Diabetics undergoing total joint replacement often are at a higher risk of experiencing complications after surgery due to various pre-existing health conditions. According to a new study published in the July 2009 issue of The Journal of Bone and Joint Surgery (JBJS), those complications are less likely to occur when a diabetic patient has glucose levels under control.
"We found that controlled glucose levels really do make a difference for the patient," said study co-author Milford Marchant Jr., MD, an orthopaedic surgeon who conducted the study with colleagues of the Adult Reconstruction Section at Duke University Medical Center.
The study found that patients with uncontrolled glucose levels were:
Dr. Marchant and his colleagues reviewed data from a national healthcare database looking at more than one million patients who had total joint replacement surgery from 1988 to 2005. They compared surgical outcomes in patients with uncontrolled glucose levels to those who had controlled glucose levels and those patients who did not have diabetes.
"It did not matter if the patient had Type I or Type II diabetes," explains Dr. Marchant. "Regardless of diabetes type, we found that patients had fewer complications after surgery if their glucose level was controlled before, during and after surgery."
Diabetic patients with uncontrolled glucose were more likely to experience surgical complications, infection, blood transfusions and longer hospitals stays.
"The factors necessary for diabetic patients to be considered 'under control' are different for each individual patient, therefore diabetic patients should have good relationships with their medical doctors," said Dr. Marchant.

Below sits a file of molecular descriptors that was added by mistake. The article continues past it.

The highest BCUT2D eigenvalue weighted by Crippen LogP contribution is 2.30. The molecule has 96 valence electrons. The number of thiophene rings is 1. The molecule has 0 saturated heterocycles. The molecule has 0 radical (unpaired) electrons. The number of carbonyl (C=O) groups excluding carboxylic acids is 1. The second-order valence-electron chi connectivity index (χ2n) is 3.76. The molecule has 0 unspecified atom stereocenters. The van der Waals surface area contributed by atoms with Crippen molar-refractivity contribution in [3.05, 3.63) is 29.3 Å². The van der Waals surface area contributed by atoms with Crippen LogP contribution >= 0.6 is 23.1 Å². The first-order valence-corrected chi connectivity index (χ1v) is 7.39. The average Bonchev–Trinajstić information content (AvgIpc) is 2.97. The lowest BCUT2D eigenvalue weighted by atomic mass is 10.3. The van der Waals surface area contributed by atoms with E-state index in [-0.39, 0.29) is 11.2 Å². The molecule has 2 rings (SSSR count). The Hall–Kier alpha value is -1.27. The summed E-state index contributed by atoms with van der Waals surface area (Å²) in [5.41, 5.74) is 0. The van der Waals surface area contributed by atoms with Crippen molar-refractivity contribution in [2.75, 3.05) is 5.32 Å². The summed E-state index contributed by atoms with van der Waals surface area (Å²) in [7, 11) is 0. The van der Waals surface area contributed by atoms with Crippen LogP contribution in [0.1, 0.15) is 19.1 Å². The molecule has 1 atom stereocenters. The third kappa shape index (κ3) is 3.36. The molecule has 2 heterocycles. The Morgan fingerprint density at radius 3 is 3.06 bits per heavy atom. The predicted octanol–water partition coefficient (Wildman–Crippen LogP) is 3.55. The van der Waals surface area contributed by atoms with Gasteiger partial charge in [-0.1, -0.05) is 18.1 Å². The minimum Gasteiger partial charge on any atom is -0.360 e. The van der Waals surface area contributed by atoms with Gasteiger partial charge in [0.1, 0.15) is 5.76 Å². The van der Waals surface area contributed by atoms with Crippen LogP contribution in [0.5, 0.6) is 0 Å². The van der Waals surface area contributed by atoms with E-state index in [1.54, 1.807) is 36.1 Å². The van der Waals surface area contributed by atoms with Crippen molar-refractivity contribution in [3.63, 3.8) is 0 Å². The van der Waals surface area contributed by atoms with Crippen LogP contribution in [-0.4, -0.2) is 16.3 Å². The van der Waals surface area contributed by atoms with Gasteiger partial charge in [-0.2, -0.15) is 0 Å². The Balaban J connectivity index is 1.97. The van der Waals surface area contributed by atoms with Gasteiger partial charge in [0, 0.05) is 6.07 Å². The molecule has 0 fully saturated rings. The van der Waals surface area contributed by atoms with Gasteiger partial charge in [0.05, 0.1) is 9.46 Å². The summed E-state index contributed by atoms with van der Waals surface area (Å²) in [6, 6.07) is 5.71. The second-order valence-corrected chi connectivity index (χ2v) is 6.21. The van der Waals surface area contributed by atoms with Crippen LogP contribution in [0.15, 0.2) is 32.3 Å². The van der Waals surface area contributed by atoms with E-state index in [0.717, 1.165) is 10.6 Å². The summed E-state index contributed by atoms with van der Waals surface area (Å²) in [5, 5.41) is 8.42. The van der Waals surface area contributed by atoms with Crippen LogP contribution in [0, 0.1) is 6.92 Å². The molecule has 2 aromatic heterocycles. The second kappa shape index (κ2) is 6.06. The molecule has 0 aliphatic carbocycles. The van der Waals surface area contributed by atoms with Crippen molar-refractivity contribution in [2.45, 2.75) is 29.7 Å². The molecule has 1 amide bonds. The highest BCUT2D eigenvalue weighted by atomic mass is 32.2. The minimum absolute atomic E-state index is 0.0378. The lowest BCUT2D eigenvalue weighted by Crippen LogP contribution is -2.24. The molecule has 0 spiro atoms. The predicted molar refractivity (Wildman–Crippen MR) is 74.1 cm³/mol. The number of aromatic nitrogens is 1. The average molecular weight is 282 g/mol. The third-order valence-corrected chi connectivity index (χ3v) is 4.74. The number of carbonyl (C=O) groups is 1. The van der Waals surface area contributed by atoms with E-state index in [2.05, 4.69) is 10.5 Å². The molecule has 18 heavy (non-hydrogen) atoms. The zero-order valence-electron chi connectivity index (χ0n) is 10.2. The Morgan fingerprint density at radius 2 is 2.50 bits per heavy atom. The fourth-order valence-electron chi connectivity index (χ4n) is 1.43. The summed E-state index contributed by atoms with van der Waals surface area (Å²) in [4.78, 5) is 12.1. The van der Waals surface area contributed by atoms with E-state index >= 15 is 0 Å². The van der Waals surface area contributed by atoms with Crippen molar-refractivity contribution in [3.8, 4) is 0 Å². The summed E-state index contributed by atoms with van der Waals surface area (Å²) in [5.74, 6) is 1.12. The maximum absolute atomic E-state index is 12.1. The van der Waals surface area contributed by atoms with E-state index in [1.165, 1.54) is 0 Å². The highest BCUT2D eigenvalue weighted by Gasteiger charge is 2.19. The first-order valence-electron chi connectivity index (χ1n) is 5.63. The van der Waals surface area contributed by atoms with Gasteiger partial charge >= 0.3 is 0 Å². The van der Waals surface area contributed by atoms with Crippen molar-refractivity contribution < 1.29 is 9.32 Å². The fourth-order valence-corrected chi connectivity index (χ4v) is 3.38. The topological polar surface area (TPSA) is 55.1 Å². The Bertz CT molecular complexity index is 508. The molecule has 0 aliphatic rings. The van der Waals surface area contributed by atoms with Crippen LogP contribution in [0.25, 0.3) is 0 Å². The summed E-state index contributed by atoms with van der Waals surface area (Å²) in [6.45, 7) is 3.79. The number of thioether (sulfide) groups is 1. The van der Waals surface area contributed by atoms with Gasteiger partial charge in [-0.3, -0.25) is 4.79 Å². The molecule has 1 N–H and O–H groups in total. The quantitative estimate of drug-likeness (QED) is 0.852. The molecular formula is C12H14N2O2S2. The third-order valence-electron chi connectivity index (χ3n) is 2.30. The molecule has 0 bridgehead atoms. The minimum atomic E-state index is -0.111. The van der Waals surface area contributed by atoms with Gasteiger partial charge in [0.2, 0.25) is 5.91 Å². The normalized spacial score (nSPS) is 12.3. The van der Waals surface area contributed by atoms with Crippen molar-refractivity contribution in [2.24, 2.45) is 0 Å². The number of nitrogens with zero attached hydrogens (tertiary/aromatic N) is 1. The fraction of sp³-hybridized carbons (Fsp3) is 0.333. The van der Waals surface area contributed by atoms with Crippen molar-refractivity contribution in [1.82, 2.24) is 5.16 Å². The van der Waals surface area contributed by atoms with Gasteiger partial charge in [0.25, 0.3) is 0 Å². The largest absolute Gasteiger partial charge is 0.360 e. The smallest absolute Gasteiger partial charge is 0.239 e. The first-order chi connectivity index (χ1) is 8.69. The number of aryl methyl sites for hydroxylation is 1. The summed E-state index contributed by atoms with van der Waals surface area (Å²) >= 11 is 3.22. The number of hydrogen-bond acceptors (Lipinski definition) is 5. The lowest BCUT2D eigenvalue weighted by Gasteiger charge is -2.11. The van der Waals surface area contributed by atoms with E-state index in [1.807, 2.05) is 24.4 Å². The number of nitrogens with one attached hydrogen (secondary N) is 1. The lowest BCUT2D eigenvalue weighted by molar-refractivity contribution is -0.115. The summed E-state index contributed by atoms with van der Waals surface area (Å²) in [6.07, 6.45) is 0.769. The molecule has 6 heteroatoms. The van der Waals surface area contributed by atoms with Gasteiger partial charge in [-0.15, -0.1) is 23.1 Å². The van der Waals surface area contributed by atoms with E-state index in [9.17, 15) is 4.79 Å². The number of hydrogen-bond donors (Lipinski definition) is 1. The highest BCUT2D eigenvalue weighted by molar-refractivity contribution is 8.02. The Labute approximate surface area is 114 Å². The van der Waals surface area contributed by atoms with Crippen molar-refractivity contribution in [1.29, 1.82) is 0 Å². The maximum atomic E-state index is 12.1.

Study authors say that according to the American Diabetes Association, disease control is determined for each patient based on a series of laboratory blood tests and an assessment of diabetes-related illnesses. Approximately 8 percent of patients undergoing total hip and knee replacement in the United States have diabetes.
"It is crucial that patients have glucose levels well managed before, during and after surgery because it reduces the potential of having a complication," notes Dr. Marchant. "This is the responsibility of both the patient and the surgeon, and it should be a priority."
The authors did not receive any outside funding or grants in support of their research for or preparation of this work. Neither they nor a member of their immediate families received payments or other benefits or a commitment or agreement to provide such benefits from a commercial entity. Commercial entities (Zimmer and DePuy) paid or directed in any one year, or agreed to pay or direct, benefits in excess of $10,000 to a research fund, foundation, division, center, clinical practice, or other charitable or nonprofit organization with which one or more of the authors, or a member of his or her immediate family, is affiliated or associated.
Materials provided by American Academy of Orthopaedic Surgeons. Note: Content may be edited for style and length.
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